How to Fire an Employee
By BuildMyBiz on September 15th, 2012
Nobody likes to terminate employees; however, if a situation arises where termination is necessary, supervisors and managers should consider these objectives:
- Protect the company from legal action.
- Minimize the pain to the exiting employee.
Protecting the Company
It is generally considered a best practice to have all applicants complete a company employment application that includes employment-at-will disclaimer language. The hiring process can be more successful when relying on an up-to-date job description for the position. Once hired, employees should generally be given a copy of their current written job description and a copy of the employee handbook outlining company policies where applicable. Employers are encouraged as a best practice to have employees sign a form acknowledging receipt of the employee handbook where the employee attests to reading and understanding the policies. Signed receipt pages may be retained in the employee’s personnel file. (Note: the information contained here is not representative of an employer’s entire hiring process.)
In most states, where the employment relationship is not controlled by an employment contract or collective bargaining agreement, employment is generally considered “at-will.” However, all employers are at risk for claims of discrimination and/or wrongful discharge when terminating employees.
To mitigate exposure to such claims, employers should consider whether they have a specific, business-related reason for the termination which might include:
- misconduct and violation of company policy
- unsatisfactory performance
- organizational change (reduction in work force)
To reduce exposure to wrongful discharge and discrimination claims, employers are encouraged to document job-related factors that led to the termination and to consult with legal counsel. Terminations may have additional legal ramifications depending on employment contracts and collective bargaining agreements.
Minimizing Pain for Terminated Employee
The way an employee is informed of his termination may impact whether the employee will sue for wrongful discharge and whether he will be able to win the suit. Consider the following steps:
- Avoid beginning the conversation with small talk or beating around the bush. Make it clear that the employee has been terminated—tell him immediately. Make it clear that the termination decision is final and inform the employee of his or her last day of employment.
- Avoid personal references or accusations that cannot be proven. The supervisor should always maintain a professional demeanor. In some states, an employer is not legally required to disclose the reason for termination. To do so could potentially expose your company to litigation.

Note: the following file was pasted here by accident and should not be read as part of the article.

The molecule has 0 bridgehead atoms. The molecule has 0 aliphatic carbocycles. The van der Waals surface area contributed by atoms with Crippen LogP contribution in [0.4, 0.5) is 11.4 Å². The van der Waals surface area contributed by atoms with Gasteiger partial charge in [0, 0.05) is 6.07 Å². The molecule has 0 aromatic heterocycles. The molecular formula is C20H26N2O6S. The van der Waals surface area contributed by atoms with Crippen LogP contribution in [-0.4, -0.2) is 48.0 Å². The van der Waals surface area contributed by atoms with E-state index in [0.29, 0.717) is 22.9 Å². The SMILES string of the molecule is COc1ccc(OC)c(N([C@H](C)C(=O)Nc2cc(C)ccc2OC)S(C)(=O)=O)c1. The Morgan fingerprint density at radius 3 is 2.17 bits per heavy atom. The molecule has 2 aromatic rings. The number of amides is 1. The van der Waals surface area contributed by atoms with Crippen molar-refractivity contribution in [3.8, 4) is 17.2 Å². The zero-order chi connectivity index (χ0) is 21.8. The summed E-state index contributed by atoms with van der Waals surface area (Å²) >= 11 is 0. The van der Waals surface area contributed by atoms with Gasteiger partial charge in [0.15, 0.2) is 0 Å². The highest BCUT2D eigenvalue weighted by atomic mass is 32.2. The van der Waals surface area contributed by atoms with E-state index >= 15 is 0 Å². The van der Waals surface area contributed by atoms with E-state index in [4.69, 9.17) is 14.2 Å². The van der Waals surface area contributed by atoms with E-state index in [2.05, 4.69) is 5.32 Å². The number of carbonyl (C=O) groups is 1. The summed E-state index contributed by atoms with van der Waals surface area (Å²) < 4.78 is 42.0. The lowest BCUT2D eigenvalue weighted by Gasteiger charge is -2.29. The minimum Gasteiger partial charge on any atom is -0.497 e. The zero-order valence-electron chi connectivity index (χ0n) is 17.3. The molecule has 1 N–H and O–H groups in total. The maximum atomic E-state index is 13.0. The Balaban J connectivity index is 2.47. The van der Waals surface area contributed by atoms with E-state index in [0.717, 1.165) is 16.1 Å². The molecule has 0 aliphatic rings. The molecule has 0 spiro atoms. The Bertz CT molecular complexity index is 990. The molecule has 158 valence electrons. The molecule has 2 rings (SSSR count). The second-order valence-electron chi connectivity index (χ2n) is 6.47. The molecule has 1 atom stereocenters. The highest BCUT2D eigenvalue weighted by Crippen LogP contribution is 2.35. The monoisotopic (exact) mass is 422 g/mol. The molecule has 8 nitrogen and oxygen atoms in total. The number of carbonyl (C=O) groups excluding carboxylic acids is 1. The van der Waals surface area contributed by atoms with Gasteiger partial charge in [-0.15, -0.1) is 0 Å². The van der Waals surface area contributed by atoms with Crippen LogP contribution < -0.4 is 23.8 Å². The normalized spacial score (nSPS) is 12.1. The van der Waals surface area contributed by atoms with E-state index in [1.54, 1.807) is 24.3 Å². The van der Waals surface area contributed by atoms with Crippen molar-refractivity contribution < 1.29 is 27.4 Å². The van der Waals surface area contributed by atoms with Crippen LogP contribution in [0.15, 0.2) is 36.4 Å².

- Have a witness present, preferably another member of management or a representative from your human resources department.
- Be prepared for the employee’s reaction. No matter how much an employee may suspect, employment termination is a traumatic event. Do not react. The employee may respond with anger or tears. The supervisor should concentrate on listening and avoid defensive comments or counterattacks to an upset employee.
- Request the return of company property, including the employee handbook, and discuss other issues that need to be finalized.
- Provide notification of health insurance continuation coverage and certificate of creditable coverage where required. This information should be reviewed prior to the termination meeting and handled in compliance with the law during the termination meeting.
- Maintain confidentiality. The details of the termination should be kept confidential to the extent possible.
Make sure to address the employee’s last paycheck. Comply with state final pay requirements and let the employee know when/how they will receive their final pay check. Be sure to include earned but unused paid time off where consistent with past company policy or required under state law.
This list is not all inclusive, as it will depend on the circumstances of the separation from employment. Employers are encouraged to consult with legal counsel to review their termination procedures to mitigate exposures to litigation.
Procedures may differ where employees are represented by a Collective Bargaining Unit and/or have signed an employment contract.
This publication is designed to provide accurate and authoritative information with regard to the subject matter covered. It is sold with the understanding that the publisher is not engaged in rendering legal, accounting, or other professional services. If legal advice or other expert assistance is required, the services of a competent professional person should be sought.
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